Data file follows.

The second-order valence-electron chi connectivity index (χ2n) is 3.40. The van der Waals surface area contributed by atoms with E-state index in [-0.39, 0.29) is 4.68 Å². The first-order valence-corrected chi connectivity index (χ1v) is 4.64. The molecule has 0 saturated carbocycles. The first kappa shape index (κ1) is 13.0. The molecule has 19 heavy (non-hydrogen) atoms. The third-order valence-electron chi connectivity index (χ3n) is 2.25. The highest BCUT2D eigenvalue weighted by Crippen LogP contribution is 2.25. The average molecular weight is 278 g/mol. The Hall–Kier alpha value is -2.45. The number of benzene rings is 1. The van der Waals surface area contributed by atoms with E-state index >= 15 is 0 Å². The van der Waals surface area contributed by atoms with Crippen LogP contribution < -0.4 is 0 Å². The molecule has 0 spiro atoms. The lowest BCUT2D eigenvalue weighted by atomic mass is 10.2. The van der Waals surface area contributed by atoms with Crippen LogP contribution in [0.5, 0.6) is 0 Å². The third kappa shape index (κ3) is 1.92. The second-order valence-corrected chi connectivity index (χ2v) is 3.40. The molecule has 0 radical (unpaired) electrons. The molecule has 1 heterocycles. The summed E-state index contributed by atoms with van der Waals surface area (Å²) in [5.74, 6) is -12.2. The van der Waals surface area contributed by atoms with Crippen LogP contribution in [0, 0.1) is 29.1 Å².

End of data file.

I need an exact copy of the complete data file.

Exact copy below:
The second-order valence-electron chi connectivity index (χ2n) is 3.40. The van der Waals surface area contributed by atoms with E-state index in [-0.39, 0.29) is 4.68 Å². The first-order valence-corrected chi connectivity index (χ1v) is 4.64. The molecule has 0 saturated carbocycles. The first kappa shape index (κ1) is 13.0. The molecule has 19 heavy (non-hydrogen) atoms. The third-order valence-electron chi connectivity index (χ3n) is 2.25. The highest BCUT2D eigenvalue weighted by Crippen LogP contribution is 2.25. The average molecular weight is 278 g/mol. The Hall–Kier alpha value is -2.45. The number of benzene rings is 1. The van der Waals surface area contributed by atoms with E-state index >= 15 is 0 Å². The van der Waals surface area contributed by atoms with Crippen LogP contribution < -0.4 is 0 Å². The molecule has 0 spiro atoms. The lowest BCUT2D eigenvalue weighted by atomic mass is 10.2. The van der Waals surface area contributed by atoms with Crippen LogP contribution in [0.5, 0.6) is 0 Å². The third kappa shape index (κ3) is 1.92. The second-order valence-corrected chi connectivity index (χ2v) is 3.40. The molecule has 0 radical (unpaired) electrons. The molecule has 1 heterocycles. The summed E-state index contributed by atoms with van der Waals surface area (Å²) in [5.74, 6) is -12.2. The van der Waals surface area contributed by atoms with Crippen LogP contribution in [0, 0.1) is 29.1 Å².